Wednesday, September 16, 2015

Prothonotary Warbler Migration Revealed: The Completed Story of Longshot

I know many of you that have read about Longshot's story have been waiting anxiously to learn what the geolocator that he wore for nine months could tell us about his migration. Believe us...we have been waiting anxiously too!

The delay has mostly had to do with the mechanics of the geolocator itself (if you aren't sure what a geolocator is, read about it here). The device is designed to be read using computer software, but because of some technical issues it had to be mailed back to the U.K. so that the manufacturer could disassemble it.

Longshot, the Prothonotary Warbler that carried a "backpack" geolocator with him from July 2014 to April 2015, photographed at Beidler Forest earlier this year. Photo courtesy of Joan Eckhardt.

Technicalities aside, I am happy to announce that we have now translated the light-levels readings from the device into latitude-longitude data points, and have successfully learned the fall migration pathway and wintering location for Longshot. The map below shows, to our best knowledge, his fall migration south, leaving from Beidler Forest in late August. His trip first took him to the panhandle of Florida and from there across the Gulf of Mexico to Cuba. He then continued south towards Central America, landing around the Nicaraguan/Honduran border on October 1st. From here, he traveled another 1,000 miles south to the Colombian coast, perhaps stopping in Panama along the way. His route took him between 2,000 and 2,500 miles one-way, and the overall trip took almost two months.

A Google Earth map of Longshot's migration route and wintering location. His geolocator died in February 2015, so we won't know his northern migration back to Beidler from Colombia. Map courtesy of Erik Johnson.

This is, to our knowledge, the first time in South Carolina history that the migration route and wintering location of a Prothonotary Warbler breeding in the state has ever been documented! The battery in the geolocator died on February 14th, 2015, and because of this, we unfortunately cannot determine Longshot's northern migration back to Beidler Forest. What we do know, however, is that his northern return at least covered 2,000 miles, AND that he returned to within a few feet of his breeding territory in 2014. Given that this bird weighs half an ounce (imagine the weight of two quarters), migrates at night, and was coming from another continent, this is an astonishing feat.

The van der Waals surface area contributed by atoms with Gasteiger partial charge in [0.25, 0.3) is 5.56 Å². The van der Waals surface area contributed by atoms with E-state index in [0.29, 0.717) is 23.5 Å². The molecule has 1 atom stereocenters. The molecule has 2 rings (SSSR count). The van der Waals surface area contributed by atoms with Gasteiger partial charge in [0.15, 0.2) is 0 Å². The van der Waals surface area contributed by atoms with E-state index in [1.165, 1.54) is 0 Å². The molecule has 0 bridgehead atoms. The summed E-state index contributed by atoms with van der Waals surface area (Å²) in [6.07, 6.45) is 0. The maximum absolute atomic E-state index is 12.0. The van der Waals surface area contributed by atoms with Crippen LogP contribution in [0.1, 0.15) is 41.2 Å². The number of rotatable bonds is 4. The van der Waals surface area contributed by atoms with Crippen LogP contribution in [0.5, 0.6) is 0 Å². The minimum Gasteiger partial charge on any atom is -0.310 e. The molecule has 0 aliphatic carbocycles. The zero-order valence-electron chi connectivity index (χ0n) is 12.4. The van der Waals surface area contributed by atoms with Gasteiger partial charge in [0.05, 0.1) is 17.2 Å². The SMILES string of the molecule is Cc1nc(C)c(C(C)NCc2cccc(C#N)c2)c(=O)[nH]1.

We've been lucky to receive some publicity on Longshot's journey. The National Audubon Society's website team has written a fascinating story on Prothonotary Warblers, including work done in Louisiana and South Carolina. Our local Post & Courier newspaper published both a print and online article that covers Longshot's story in detail. In addition, Mac Stone (former Seasonal Naturalist at Beidler Forest and current executive director of the Naturaland Trust in upstate South Carolina) wrote a featured article for Birdwatching Magazine on Longshot, and Mac was actually present the day he was recaptured to take some amazing photographs (Mac's website).

We hope that this publicity brings to light the challenges that so many migratory birds face. The conservation of birds like the Prothonotary Warbler is not tied to one state, country, or organization. These birds depend on multiple habitats that often cross hemispheres, and therefore working collectively on the breeding, migratory, and wintering grounds is the only way that we can successfully help these birds.

Want to do your part? Support organizations that work to conserve habitat for birds in North, Central, and South America. Work within your community to make sure that it is bird-friendly. Most importantly - get involved! You can do this by volunteering at a center, participating in a bird count, or joining your local Audubon chapter. We need you!

Author's Note: If it were for the help and knowledge of Norman Brunswig (retired director of Audubon SC) and Julie Hovis (biologist at Shaw Air Force Base who actually put the geolocator on Longshot), this project would never had happened. They deserve to be recognized for their tremendous contribution to this project! Thanks also to all of the volunteers who gave their time to help collect data, take pictures, and assist with the banding project.

No comments: